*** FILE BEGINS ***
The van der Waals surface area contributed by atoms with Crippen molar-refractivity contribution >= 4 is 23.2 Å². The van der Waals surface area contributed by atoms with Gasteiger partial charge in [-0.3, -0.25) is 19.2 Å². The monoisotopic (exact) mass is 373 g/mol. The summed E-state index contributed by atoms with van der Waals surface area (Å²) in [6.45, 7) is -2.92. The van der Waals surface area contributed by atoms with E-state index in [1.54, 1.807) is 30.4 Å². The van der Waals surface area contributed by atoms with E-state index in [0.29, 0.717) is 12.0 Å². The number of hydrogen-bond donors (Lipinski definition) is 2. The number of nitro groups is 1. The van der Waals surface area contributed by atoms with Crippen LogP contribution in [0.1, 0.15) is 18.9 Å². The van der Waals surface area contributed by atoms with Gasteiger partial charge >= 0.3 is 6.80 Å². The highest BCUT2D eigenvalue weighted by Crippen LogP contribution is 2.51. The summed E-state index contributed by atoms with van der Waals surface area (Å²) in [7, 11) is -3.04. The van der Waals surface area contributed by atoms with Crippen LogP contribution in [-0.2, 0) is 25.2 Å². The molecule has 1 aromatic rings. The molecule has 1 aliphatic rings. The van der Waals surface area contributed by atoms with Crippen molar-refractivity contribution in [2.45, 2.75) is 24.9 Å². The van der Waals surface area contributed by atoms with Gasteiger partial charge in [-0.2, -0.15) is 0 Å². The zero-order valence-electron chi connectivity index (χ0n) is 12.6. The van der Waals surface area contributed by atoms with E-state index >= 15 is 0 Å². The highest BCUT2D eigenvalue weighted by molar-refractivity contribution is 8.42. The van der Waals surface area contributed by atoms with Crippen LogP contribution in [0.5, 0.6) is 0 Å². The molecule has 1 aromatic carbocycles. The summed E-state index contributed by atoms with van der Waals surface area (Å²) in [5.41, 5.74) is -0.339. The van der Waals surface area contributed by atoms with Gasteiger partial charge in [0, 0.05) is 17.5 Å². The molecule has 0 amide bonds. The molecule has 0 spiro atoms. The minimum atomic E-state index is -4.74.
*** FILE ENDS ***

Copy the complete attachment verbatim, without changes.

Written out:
The van der Waals surface area contributed by atoms with Crippen molar-refractivity contribution >= 4 is 23.2 Å². The van der Waals surface area contributed by atoms with Gasteiger partial charge in [-0.3, -0.25) is 19.2 Å². The monoisotopic (exact) mass is 373 g/mol. The summed E-state index contributed by atoms with van der Waals surface area (Å²) in [6.45, 7) is -2.92. The van der Waals surface area contributed by atoms with E-state index in [1.54, 1.807) is 30.4 Å². The van der Waals surface area contributed by atoms with E-state index in [0.29, 0.717) is 12.0 Å². The number of hydrogen-bond donors (Lipinski definition) is 2. The number of nitro groups is 1. The van der Waals surface area contributed by atoms with Crippen LogP contribution in [0.1, 0.15) is 18.9 Å². The van der Waals surface area contributed by atoms with Gasteiger partial charge >= 0.3 is 6.80 Å². The highest BCUT2D eigenvalue weighted by Crippen LogP contribution is 2.51. The summed E-state index contributed by atoms with van der Waals surface area (Å²) in [7, 11) is -3.04. The van der Waals surface area contributed by atoms with Crippen LogP contribution in [-0.2, 0) is 25.2 Å². The molecule has 1 aromatic rings. The molecule has 1 aliphatic rings. The van der Waals surface area contributed by atoms with Crippen molar-refractivity contribution in [2.45, 2.75) is 24.9 Å². The van der Waals surface area contributed by atoms with Gasteiger partial charge in [-0.2, -0.15) is 0 Å². The zero-order valence-electron chi connectivity index (χ0n) is 12.6. The van der Waals surface area contributed by atoms with E-state index >= 15 is 0 Å². The highest BCUT2D eigenvalue weighted by molar-refractivity contribution is 8.42. The van der Waals surface area contributed by atoms with Crippen LogP contribution in [0.5, 0.6) is 0 Å². The molecule has 1 aromatic carbocycles. The summed E-state index contributed by atoms with van der Waals surface area (Å²) in [5.41, 5.74) is -0.339. The van der Waals surface area contributed by atoms with Gasteiger partial charge in [0, 0.05) is 17.5 Å². The molecule has 0 amide bonds. The molecule has 0 spiro atoms. The minimum atomic E-state index is -4.74.